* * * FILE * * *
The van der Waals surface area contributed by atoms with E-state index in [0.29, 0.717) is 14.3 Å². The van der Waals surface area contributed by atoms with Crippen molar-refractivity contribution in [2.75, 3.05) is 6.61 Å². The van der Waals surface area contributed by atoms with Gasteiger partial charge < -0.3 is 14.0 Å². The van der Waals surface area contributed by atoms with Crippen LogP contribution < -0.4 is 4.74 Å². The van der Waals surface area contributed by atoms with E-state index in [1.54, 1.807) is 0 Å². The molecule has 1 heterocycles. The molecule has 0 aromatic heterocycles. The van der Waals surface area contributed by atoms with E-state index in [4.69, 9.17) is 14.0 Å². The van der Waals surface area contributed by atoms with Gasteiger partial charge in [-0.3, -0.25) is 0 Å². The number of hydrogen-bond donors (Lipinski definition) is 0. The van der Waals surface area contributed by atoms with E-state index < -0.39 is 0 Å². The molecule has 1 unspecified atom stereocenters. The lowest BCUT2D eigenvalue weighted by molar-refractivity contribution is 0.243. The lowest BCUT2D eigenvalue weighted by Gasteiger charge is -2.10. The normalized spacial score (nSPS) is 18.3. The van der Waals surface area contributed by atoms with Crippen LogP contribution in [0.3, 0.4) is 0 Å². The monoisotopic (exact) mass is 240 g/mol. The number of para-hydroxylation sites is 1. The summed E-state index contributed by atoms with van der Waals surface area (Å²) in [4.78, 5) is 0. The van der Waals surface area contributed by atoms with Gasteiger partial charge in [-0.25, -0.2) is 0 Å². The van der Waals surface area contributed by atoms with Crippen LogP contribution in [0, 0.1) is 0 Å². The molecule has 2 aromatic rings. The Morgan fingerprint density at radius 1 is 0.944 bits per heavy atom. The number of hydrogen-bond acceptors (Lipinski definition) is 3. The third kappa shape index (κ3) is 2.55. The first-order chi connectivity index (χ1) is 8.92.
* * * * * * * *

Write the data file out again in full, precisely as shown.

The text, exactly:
The van der Waals surface area contributed by atoms with E-state index in [0.29, 0.717) is 14.3 Å². The van der Waals surface area contributed by atoms with Crippen molar-refractivity contribution in [2.75, 3.05) is 6.61 Å². The van der Waals surface area contributed by atoms with Gasteiger partial charge < -0.3 is 14.0 Å². The van der Waals surface area contributed by atoms with Crippen LogP contribution < -0.4 is 4.74 Å². The van der Waals surface area contributed by atoms with E-state index in [1.54, 1.807) is 0 Å². The molecule has 1 heterocycles. The molecule has 0 aromatic heterocycles. The van der Waals surface area contributed by atoms with E-state index in [4.69, 9.17) is 14.0 Å². The van der Waals surface area contributed by atoms with Gasteiger partial charge in [-0.3, -0.25) is 0 Å². The number of hydrogen-bond donors (Lipinski definition) is 0. The van der Waals surface area contributed by atoms with E-state index < -0.39 is 0 Å². The molecule has 1 unspecified atom stereocenters. The lowest BCUT2D eigenvalue weighted by molar-refractivity contribution is 0.243. The lowest BCUT2D eigenvalue weighted by Gasteiger charge is -2.10. The normalized spacial score (nSPS) is 18.3. The van der Waals surface area contributed by atoms with Crippen LogP contribution in [0.3, 0.4) is 0 Å². The monoisotopic (exact) mass is 240 g/mol. The number of para-hydroxylation sites is 1. The summed E-state index contributed by atoms with van der Waals surface area (Å²) in [4.78, 5) is 0. The van der Waals surface area contributed by atoms with Gasteiger partial charge in [-0.25, -0.2) is 0 Å². The van der Waals surface area contributed by atoms with Crippen LogP contribution in [0, 0.1) is 0 Å². The molecule has 2 aromatic rings. The Morgan fingerprint density at radius 1 is 0.944 bits per heavy atom. The number of hydrogen-bond acceptors (Lipinski definition) is 3. The third kappa shape index (κ3) is 2.55. The first-order chi connectivity index (χ1) is 8.92.